I guess she’s still supposed to be smart, or smartish–later this episode, another student teases her about getting straight As–but that’s really the only sign of it we see, ever. I suspect that they were probably trying to distinguish her from Jean, who’s a hardcore overachiever; but there are so many ways to do that5 without stripping away one of her core defining characteristics. Hell, she could be brilliant and still say “like” every third word! That would be fine! But the one without the other? Not cool, especially because later they’re going to make Iceman the computer whiz. Fucking Iceman! And Evolution gets so many of my favorite characters right that it’s extra disappointing when they drop the ball this hard.
OKAY. I WILL BE PROFESSIONAL ABOUT THIS. This bullshit fake Kitty seems like a perfectly nice young lady. And I understand that when you take teen Kitty out of the only-kid-in-a-team-of-adults context, the stories and social roles change, too. But still. SIGH.
Speaking of perfectly nice young ladies, Professor X has pulled Jean out of school to come meet the Prydes with him, and maybe to chase Kitty down with flying knives or something. Nah, Jean actually there to impress the Prydes, as a model of what the Xavier Institute is offering their daughter. Jean is not super into this idea, which foreshadows something that’s going to be a running theme with Jean: the subtle disharmony between the perfect façade people see and the fact that she’s really only got about as much of her shit worked out as the next scared teenager. I like Evolution Jean.
Jean points out that Cerebro found another kid, too–this one, in a foster home. “Let me worry about that,” says Professor X. I’m not sure how he’s planning to chase this Lance Alvers kid down with lightning without Storm there. Maybe he brought a TASER or something.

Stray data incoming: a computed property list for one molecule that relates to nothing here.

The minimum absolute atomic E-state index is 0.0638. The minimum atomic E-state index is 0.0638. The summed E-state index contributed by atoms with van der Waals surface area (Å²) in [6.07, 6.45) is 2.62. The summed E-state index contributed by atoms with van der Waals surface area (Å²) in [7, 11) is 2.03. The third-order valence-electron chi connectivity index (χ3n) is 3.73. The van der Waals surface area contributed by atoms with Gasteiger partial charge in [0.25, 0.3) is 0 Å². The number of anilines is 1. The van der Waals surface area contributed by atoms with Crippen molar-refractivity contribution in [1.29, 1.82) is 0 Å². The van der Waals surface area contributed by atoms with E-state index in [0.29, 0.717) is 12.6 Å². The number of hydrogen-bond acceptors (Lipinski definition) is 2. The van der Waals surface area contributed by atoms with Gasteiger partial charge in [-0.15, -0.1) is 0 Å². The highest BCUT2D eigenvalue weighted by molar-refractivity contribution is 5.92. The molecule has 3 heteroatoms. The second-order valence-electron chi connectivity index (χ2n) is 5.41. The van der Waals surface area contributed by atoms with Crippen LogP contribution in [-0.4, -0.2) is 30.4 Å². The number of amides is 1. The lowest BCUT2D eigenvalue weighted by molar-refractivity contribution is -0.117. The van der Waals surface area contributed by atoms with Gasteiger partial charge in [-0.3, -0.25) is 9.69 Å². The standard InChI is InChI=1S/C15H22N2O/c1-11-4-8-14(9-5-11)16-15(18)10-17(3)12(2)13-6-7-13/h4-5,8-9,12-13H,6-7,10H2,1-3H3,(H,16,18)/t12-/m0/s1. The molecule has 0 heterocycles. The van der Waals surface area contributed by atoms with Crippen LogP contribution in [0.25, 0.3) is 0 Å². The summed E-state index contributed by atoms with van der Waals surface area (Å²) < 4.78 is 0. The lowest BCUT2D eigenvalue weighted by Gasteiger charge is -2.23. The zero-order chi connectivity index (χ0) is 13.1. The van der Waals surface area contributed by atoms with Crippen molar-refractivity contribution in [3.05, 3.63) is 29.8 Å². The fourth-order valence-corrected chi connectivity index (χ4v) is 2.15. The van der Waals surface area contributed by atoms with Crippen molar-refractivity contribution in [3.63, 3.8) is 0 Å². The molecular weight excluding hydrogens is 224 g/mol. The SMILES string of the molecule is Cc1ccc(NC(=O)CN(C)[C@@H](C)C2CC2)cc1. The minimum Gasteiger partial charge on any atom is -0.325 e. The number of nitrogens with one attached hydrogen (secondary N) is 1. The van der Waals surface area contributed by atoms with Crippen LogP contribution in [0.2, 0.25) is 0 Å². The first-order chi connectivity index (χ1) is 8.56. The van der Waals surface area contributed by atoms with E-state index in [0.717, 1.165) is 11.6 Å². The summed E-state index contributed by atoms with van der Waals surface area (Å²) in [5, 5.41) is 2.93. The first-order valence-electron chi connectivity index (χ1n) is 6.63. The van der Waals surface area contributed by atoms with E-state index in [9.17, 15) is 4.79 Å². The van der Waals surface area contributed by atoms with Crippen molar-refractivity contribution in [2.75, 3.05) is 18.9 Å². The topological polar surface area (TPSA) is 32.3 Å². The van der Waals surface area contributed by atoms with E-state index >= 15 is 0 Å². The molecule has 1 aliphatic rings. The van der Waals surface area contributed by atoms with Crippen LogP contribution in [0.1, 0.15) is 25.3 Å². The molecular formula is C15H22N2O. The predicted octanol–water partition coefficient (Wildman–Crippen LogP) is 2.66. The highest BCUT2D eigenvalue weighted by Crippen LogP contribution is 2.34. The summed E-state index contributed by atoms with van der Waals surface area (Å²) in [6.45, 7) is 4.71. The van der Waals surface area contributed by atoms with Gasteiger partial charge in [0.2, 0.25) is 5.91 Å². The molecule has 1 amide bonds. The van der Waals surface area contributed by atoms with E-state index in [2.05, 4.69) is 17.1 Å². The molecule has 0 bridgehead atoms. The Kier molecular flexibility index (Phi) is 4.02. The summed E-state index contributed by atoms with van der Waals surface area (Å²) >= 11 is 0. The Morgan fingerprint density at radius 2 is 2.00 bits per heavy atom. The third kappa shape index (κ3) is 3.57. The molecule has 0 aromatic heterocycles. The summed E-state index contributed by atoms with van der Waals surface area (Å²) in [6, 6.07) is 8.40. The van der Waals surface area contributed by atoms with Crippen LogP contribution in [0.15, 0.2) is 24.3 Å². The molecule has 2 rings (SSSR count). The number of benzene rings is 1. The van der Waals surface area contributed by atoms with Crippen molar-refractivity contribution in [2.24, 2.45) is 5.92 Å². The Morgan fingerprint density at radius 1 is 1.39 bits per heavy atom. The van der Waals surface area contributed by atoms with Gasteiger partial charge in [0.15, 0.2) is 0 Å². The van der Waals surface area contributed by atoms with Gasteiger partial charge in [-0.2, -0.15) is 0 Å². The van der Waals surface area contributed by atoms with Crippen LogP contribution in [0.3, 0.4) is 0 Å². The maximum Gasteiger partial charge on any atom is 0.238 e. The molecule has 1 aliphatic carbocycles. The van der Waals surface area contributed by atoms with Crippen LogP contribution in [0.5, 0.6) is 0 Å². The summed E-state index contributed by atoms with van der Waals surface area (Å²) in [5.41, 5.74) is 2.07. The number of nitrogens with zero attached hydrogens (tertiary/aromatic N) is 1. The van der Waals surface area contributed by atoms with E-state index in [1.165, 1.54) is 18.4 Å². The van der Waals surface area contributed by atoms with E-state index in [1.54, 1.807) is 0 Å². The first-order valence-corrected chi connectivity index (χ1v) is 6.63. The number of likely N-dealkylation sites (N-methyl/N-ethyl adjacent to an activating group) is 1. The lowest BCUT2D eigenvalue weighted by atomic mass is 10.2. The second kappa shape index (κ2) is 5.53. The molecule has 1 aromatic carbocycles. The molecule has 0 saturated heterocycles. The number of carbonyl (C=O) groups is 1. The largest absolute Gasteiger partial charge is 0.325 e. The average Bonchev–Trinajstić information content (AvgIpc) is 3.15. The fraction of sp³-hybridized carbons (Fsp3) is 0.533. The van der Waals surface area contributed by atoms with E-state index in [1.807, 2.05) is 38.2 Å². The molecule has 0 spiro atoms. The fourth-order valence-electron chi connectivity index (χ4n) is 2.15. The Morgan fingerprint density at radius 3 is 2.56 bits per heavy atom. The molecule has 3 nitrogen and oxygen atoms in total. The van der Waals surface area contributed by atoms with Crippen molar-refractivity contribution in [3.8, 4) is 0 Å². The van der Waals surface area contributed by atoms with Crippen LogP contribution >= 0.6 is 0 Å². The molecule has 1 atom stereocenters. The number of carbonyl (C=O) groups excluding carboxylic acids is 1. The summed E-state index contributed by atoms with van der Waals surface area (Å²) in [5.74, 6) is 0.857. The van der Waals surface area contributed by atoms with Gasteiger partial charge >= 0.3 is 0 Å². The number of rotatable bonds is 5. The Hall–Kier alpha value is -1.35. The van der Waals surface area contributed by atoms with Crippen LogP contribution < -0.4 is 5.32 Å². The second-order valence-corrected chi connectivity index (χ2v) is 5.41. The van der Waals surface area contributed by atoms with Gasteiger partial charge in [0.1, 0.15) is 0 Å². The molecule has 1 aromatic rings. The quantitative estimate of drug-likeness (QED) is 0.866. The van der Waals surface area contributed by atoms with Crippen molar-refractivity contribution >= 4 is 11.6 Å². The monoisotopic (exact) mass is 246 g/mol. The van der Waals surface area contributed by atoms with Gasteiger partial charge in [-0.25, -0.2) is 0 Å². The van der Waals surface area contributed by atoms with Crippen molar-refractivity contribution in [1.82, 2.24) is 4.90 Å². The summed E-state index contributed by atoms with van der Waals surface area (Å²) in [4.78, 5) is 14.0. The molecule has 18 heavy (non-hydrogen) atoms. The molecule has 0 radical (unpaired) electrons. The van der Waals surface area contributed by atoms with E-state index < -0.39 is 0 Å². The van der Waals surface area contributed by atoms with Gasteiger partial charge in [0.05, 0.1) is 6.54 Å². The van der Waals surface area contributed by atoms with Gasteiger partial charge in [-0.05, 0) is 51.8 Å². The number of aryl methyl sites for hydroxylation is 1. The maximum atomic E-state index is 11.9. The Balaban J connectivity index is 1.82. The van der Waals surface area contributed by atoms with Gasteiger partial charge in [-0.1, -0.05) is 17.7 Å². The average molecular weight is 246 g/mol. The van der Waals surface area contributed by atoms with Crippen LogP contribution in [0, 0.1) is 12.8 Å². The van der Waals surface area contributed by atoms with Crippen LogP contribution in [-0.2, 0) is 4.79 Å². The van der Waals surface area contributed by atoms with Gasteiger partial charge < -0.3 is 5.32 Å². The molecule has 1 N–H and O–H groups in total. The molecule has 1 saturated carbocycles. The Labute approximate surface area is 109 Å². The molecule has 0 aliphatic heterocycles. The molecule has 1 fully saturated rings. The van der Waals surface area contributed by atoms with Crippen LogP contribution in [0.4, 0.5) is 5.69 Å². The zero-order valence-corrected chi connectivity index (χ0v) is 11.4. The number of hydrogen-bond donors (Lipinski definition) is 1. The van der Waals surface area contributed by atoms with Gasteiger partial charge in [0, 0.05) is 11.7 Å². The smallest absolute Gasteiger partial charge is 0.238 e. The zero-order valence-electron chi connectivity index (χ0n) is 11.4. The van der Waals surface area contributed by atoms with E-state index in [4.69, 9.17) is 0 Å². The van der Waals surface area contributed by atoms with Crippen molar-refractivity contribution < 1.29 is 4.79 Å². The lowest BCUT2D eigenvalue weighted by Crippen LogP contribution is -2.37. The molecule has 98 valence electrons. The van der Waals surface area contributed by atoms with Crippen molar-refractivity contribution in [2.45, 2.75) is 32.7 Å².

As it turns out, Xavier’s plan for impressing the Prydes involves showing up on their porch and making sinister allusions to knowing Kitty’s secret. Because they are reasonably good parents, the Prydes tell the Prof and Jean to fuck right off.
But not before they talk about mutation entirely in euphemistic terms, all of which sound like they come straight out of one of those junior-high pamphlets about menstruation. Are you there, G-d?6 It’s me, Kitty.
Of course, Professor Xavier is a telepath, so he understands how best to put concerned parents at ease: steeple your hands supervillain style, raise an eyebrow, and say, “Why don’t you tell us about… last night?” The whole scene is a great window into why Xavier’s entire student body consists of an orphan, an old family friend, and an international student whose parents have presumably never met this asshole.
It also probably doesn’t help that his model student looks roughly the same age as Kitty’s mom.
Xavier decides that the best course of action after freaking out the kid’s parents is for Jean to try to intercept Kitty at school, because that is absolutely not wildly inappropriate. But that’s going to have to wait, because guess what time it is?
Strap on your cowboy hats and rev up your choppers, kids, ‘cause IT’S WOLVERINE TIME!
Wolverine is on the Xavier’s lawn, cleaning an entirely different motorcycle from the one he had last episode, when he’s troubled by a noise from afar. Specifically, it is the noise of Sabretooth’s rad chopper, which has A HUGE CHROME VAMPIRE SKULL ON THE FRONT AND SHOOTS FIRE OUT OF ITS TAILPIPES.
Because this is a cartoon for children, and certain standards must be upheld, Sabretooth is wearing a full-face helmet, which somehow makes the whole scene even funnier.
In the time it takes him to wrinkle his nose and growl “Sabretooth,” Wolverine somehow manages to teleport to the roof of the school. “You can take your fancy newfangled laws of physics and stuff ‘em,” says Wolverine. “I’m old-school, and in my book, there’s only one place appropriate for posing dramatically while growling your nemesis’s name, and that’s a goddamn roof.”7
Then Wolverine suits up, and I gotta say: if Mystique wasn’t going to get the first magical-girl transformation in this show, I’m glad it went to Wolverine.8 And I’m doubly glad that it ends with him striking a dramatic pose and putting on a helmet whose visor is shaped to match his hair. Evolution Wolverine, you are a font of endless delights.